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    Default Iraq plans first bond sale since 2006

    Iraq plans first bond sale since 2006
    Borrowing costs drop due to country's rising oil revenue and increased stability

    • Stock data on an electronic board is explained at the Iraq Stock Exchange in Baghdad. The country’s gross debt as a percentage of gross domestic product will fall to 39 per cent this year from 352 per cent in 2005, the IMF predicts.
    Baghdad: Iraq, recovering from decades of war and sanctions, may sell its first bonds since 2006 next year as rising oil revenue and increased stability help push borrowing costs lower.

    "Iraqi bonds have been performing well, so the central bank may issue new ones early next year," Waleed Eedi, a director general at the Central Bank of Iraq, said in a telephone interview from Baghdad on Monday. "The performance of the bonds has improved because Iraq's economy is getting stronger."

    The extra yield investors demand to hold Iraq's international bonds rather than US Treasuries has plunged 358 basis points, or 3.58 percentage points, in the past two years to 341 on July 5, according to JPMorgan Chase & Co.'s EMBI Global indexes. Middle Eastern bonds yield an average 334 basis points more than Treasuries, JPMorgan data show.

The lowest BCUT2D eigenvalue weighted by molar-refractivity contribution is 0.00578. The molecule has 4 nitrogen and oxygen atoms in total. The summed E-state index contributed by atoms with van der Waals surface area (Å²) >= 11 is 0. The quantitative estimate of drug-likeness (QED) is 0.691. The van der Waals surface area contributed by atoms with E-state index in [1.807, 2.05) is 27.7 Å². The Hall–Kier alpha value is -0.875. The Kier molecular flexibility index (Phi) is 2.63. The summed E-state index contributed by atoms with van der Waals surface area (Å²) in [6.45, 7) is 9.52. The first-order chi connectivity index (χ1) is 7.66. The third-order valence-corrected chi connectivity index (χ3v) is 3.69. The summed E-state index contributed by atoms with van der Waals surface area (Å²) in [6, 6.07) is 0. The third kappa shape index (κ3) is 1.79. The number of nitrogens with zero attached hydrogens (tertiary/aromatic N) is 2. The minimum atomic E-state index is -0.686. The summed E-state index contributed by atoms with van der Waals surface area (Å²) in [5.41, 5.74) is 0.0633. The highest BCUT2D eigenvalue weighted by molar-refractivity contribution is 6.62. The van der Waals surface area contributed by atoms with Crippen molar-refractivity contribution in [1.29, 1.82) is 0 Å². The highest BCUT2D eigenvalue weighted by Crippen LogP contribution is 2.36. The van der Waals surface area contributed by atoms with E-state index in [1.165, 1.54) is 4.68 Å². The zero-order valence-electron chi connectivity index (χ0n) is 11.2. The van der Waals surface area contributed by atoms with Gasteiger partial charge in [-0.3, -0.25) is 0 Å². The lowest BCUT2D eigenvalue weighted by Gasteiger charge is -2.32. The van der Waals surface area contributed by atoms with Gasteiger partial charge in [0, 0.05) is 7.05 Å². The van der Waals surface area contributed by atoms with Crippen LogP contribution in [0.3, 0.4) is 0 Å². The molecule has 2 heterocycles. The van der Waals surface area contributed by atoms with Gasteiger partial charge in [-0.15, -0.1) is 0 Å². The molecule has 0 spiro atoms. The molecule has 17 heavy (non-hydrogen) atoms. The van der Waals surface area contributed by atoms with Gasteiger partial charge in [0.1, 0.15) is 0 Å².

Iraq will use the money to refinance international debt, which has dropped to about $40 billion (Dh146.8 billion) from $135 billion in 2003, Eedi said.

    Eight years after a US-led invasion toppled Saddam Hussain, Iraq's economy is poised to grow 9.6 per cent this year, second only to Qatar in the Middle East and North Africa, according to International Monetary Fund forecasts. The yield on Iraq's 5.8 per cent dollar bond maturing in January 2028 dropped to 6.699 per cent this week from this year's high of 7.117 per cent reached on March 2, according to data compiled by Bloomberg. The notes have yielded an average 9.257 per cent since they were sold in January 2006.

    Iraq was largely untouched by the so-called Arab Spring, which saw uprisings topple leaders in Egypt and Tunisia and threaten regimes in Syria, Libya and Yemen. Protests were limited to the country's Kurdish north and the civil strife that has plagued Iraq since Hussain's was ousted has subsided. Violent civilian deaths fell to 4,038 last year from as high as 28,018 in 2006, according to

    The country's gross debt as a percentage of gross domestic product will fall to 39 per cent this year from 352 per cent in 2005, the IMF predicts. "Iraq's cash position is going to improve dramatically," said Farouk Soussa, chief economist for the Middle East at Citigroup Inc. in Dubai.

    The cost of insuring Iraqi debt against default has declined 59 basis points this year to a 2011 low of 302 on July 5, according to data on five-year credit-default swaps provided by CMA, which is owned by CME Group Inc. and compiles prices quoted by dealers in the privately negotiated market

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